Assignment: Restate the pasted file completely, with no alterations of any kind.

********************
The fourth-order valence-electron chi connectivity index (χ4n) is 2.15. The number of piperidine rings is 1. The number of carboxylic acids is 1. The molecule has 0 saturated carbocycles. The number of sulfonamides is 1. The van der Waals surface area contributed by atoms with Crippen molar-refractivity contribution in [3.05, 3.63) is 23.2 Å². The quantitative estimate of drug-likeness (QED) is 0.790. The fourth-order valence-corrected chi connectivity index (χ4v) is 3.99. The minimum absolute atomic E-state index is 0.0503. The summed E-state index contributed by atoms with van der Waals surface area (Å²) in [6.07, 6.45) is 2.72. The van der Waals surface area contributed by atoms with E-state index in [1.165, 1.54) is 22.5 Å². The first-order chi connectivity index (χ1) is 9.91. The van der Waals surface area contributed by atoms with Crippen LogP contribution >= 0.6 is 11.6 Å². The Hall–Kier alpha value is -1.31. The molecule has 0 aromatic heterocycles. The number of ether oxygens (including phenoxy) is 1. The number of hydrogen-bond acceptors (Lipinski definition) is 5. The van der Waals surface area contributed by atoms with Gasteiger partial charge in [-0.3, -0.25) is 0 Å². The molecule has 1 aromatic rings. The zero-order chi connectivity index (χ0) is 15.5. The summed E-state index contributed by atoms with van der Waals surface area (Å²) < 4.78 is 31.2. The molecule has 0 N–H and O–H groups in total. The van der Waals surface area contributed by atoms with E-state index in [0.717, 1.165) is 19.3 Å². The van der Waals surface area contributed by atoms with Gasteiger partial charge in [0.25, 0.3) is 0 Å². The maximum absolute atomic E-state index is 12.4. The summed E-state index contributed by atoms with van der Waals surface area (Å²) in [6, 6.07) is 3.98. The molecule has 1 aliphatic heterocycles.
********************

The fourth-order valence-electron chi connectivity index (χ4n) is 2.15. The number of piperidine rings is 1. The number of carboxylic acids is 1. The molecule has 0 saturated carbocycles. The number of sulfonamides is 1. The van der Waals surface area contributed by atoms with Crippen molar-refractivity contribution in [3.05, 3.63) is 23.2 Å². The quantitative estimate of drug-likeness (QED) is 0.790. The fourth-order valence-corrected chi connectivity index (χ4v) is 3.99. The minimum absolute atomic E-state index is 0.0503. The summed E-state index contributed by atoms with van der Waals surface area (Å²) in [6.07, 6.45) is 2.72. The van der Waals surface area contributed by atoms with E-state index in [1.165, 1.54) is 22.5 Å². The first-order chi connectivity index (χ1) is 9.91. The van der Waals surface area contributed by atoms with Crippen LogP contribution >= 0.6 is 11.6 Å². The Hall–Kier alpha value is -1.31. The molecule has 0 aromatic heterocycles. The number of ether oxygens (including phenoxy) is 1. The number of hydrogen-bond acceptors (Lipinski definition) is 5. The van der Waals surface area contributed by atoms with Gasteiger partial charge in [-0.3, -0.25) is 0 Å². The molecule has 1 aromatic rings. The zero-order chi connectivity index (χ0) is 15.5. The summed E-state index contributed by atoms with van der Waals surface area (Å²) < 4.78 is 31.2. The molecule has 0 N–H and O–H groups in total. The van der Waals surface area contributed by atoms with E-state index in [0.717, 1.165) is 19.3 Å². The van der Waals surface area contributed by atoms with Gasteiger partial charge in [0.25, 0.3) is 0 Å². The maximum absolute atomic E-state index is 12.4. The summed E-state index contributed by atoms with van der Waals surface area (Å²) in [6, 6.07) is 3.98. The molecule has 1 aliphatic heterocycles.